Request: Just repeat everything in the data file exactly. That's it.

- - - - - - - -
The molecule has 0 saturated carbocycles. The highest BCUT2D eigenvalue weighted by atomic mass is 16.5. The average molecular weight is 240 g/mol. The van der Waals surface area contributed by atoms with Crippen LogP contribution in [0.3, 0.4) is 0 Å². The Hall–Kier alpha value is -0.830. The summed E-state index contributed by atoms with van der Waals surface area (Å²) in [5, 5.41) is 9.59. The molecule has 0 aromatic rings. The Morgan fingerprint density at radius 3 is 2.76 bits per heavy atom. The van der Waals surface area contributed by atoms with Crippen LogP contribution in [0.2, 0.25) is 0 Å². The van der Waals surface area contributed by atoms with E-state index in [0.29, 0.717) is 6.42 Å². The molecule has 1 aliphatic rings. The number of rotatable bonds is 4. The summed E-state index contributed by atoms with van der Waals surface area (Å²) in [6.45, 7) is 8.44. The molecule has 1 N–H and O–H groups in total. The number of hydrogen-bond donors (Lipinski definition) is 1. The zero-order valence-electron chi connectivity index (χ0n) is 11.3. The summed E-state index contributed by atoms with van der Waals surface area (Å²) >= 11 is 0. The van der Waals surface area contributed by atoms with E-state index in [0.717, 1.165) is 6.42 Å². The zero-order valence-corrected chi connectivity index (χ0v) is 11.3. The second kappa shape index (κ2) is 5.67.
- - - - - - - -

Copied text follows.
The molecule has 0 saturated carbocycles. The highest BCUT2D eigenvalue weighted by atomic mass is 16.5. The average molecular weight is 240 g/mol. The van der Waals surface area contributed by atoms with Crippen LogP contribution in [0.3, 0.4) is 0 Å². The Hall–Kier alpha value is -0.830. The summed E-state index contributed by atoms with van der Waals surface area (Å²) in [5, 5.41) is 9.59. The molecule has 0 aromatic rings. The Morgan fingerprint density at radius 3 is 2.76 bits per heavy atom. The van der Waals surface area contributed by atoms with Crippen LogP contribution in [0.2, 0.25) is 0 Å². The van der Waals surface area contributed by atoms with E-state index in [0.29, 0.717) is 6.42 Å². The molecule has 1 aliphatic rings. The number of rotatable bonds is 4. The summed E-state index contributed by atoms with van der Waals surface area (Å²) in [6.45, 7) is 8.44. The molecule has 1 N–H and O–H groups in total. The number of hydrogen-bond donors (Lipinski definition) is 1. The zero-order valence-electron chi connectivity index (χ0n) is 11.3. The summed E-state index contributed by atoms with van der Waals surface area (Å²) >= 11 is 0. The van der Waals surface area contributed by atoms with E-state index in [0.717, 1.165) is 6.42 Å². The zero-order valence-corrected chi connectivity index (χ0v) is 11.3. The second kappa shape index (κ2) is 5.67.